Permanent connection between “Old” and “New” Worlds would revolutionize life on both sides of the Atlantic. The easiest way to conceptualize the consequences of this permanent connection, especially early on, is to talk about something historians call the Columbian Exchange. The Columbian Exchange refers to the transfer of population, disease, plants and animals, technology, and ideas between Old and New Worlds. We don’t cover all of these in detail today, but let’s look at a few of these categories below to get a better idea of how revolutionary permanent connection really was.
The Columbian Exchange led to both sides of the Atlantic encountering plants and animals entirely unknown to them. Europeans encountered turkey, corn, strawberries, watermelons, potatoes, tomatoes, and chocolate—just to name a few. Meanwhile, Native Americans encountered sheep, pigs, horses, cows, rice, apples, and oats – again, just to name a few! Looking over that list, it’s not hard to see how important the exchange was. Imagine the Comanche or the Sioux with no horses! Imagine Italian food with no tomatoes, or the course of Irish history with no potatoes! In short, encountering new plants and animals could be radically transformative. It could also be destructive at times, as Cherokee farmers discovered when English pigs ran rampant through their corn fields.
The Columbian exchange could also mean encountering new ideas. A good example of this is Native American encounters with Christianity. It’s important to remember that “conversion” is a process that can look very different in various cultures and in various historical periods—even for different individuals within the same culture! So, just because we see groups or individuals in history identifying with Christianity in some way, it doesn’t mean that they always understood this commitment in the same ways that we might as twenty-first century Americans – not that twenty-first century Americans all understand it in the same terms, either!
As we discussed in previous entries, Western Europeans initially took to the ocean to regain access to Asian trade goods. Portugal accomplished this first, then Spain took a risk that Columbus just might have found a way to do it, too. Further explorations after Columbus’ voyages eventually made it clear that what Columbus originally stumbled across was not a series of unknown islands off the coast of Asia … but a new landmass completely unknown to (or, perhaps we could say “completely forgotten by,” in light of the Vikings’ earlier voyages) Western Europe.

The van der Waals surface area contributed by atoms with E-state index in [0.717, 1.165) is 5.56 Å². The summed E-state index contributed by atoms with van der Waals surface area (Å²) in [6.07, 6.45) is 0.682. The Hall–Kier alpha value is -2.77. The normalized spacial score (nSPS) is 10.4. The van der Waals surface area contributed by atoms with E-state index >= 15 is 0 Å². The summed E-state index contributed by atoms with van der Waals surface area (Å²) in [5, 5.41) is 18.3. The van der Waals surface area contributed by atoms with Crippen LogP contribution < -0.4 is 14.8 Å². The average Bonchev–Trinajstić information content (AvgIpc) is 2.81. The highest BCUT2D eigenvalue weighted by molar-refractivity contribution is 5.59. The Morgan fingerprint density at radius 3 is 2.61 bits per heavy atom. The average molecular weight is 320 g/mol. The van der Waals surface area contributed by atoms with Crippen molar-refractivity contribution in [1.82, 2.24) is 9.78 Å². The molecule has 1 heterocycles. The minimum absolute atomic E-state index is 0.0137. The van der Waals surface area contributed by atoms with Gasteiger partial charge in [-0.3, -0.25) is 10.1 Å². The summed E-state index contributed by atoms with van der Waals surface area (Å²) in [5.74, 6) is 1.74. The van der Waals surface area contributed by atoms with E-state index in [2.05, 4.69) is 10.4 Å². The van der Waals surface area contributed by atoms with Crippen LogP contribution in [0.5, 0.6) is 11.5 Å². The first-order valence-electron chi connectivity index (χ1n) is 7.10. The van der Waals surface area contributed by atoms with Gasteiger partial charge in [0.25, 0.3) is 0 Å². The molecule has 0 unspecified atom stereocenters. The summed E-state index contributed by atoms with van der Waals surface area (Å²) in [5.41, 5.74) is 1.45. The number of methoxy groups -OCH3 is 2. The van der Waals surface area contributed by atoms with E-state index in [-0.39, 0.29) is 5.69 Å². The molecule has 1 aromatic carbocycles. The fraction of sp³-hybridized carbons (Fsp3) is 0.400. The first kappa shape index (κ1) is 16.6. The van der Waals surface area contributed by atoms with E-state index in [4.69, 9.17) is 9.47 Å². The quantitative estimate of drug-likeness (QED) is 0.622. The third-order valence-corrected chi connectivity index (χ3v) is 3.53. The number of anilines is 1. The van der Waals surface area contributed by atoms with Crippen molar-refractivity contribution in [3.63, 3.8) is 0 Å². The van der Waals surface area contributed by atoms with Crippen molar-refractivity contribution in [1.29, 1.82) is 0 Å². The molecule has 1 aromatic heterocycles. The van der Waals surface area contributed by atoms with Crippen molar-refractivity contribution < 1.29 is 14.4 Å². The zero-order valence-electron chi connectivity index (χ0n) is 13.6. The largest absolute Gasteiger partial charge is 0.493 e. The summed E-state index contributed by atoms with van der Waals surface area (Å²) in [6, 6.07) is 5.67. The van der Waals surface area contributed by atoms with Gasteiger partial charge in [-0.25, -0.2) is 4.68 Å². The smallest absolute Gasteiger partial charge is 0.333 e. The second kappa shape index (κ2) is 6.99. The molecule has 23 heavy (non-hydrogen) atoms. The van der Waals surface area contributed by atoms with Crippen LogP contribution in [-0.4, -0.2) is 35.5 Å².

This begs the question: why did Western Europeans keep coming back? If it wasn’t Asia—and thus could not provide the silks, spices, etc, craved by Europe—why did Western European nations continue to explore, conquer, and colonize this “new world”? It might seem like an odd question, but Europeans needed a reason to return. They naturally occupied a world in which Europe and Europe’s needs were at the center. Even when their New World colonies had become quite prosperous (as we’ll see later in our series), European countries continued to think of North and South America in terms of how they could meet Europe’s needs. Eventually, this feeling of being perpetual second-class citizens in global empires would help lead to revolutions throughout the New World – first among the Atlantic seaboard British colonies, but eventually among the Spanish colonies from Mexico down through South America, as well. More on that later down the line!
Eventually, we’ll look at the actions and experiences of individual European New World Empires—not to mention the actions and experiences of the New World indigenous nations who don’t exactly just disappear in 1492! But for this entry and the next, let’s stay fairly broad and “big picture.” Today, we’ll examine several general reasons why Western Europeans saw such promise in the Western Hemisphere.
Whenever I teach the early part of American history, I ask my students: how many of you were taught in school that no one would support Columbus because people thought the world was flat, and that he would sail off the edge? Fortunately, less and less students raise their hand each semester, but this misunderstanding remains central to how some Americans remember Columbus. The truth, however, is that it was well known that the world was round. It was Columbus’ calculations, not his decision to sail west to reach Asia, that scared people off.
Sailing west was in and of itself a great idea; it would completely bypass the Portuguese choke hold on trade with Asia. The problem? What Columbus proposed wasn’t possible. In believing that the globe was much smaller than it actually was, Columbus grossly underestimated how far he would have to travel west to reach Asia. Experts at the time rightly understood that no ships existed that could store enough supplies to survive such a long trip across the open sea. In fact, Columbus was literally thousands and thousands of miles off in his calculations. If not for the existence of North and South America, he would have died at sea.
So, if Columbus was wrong, and experts in every European court (including Spain’s) knew he was wrong … why did Spain eventually agree to sponsor his journey? Well, to answer that question, we need to go back a bit and talk about something called the Reconquista, or Reconquest.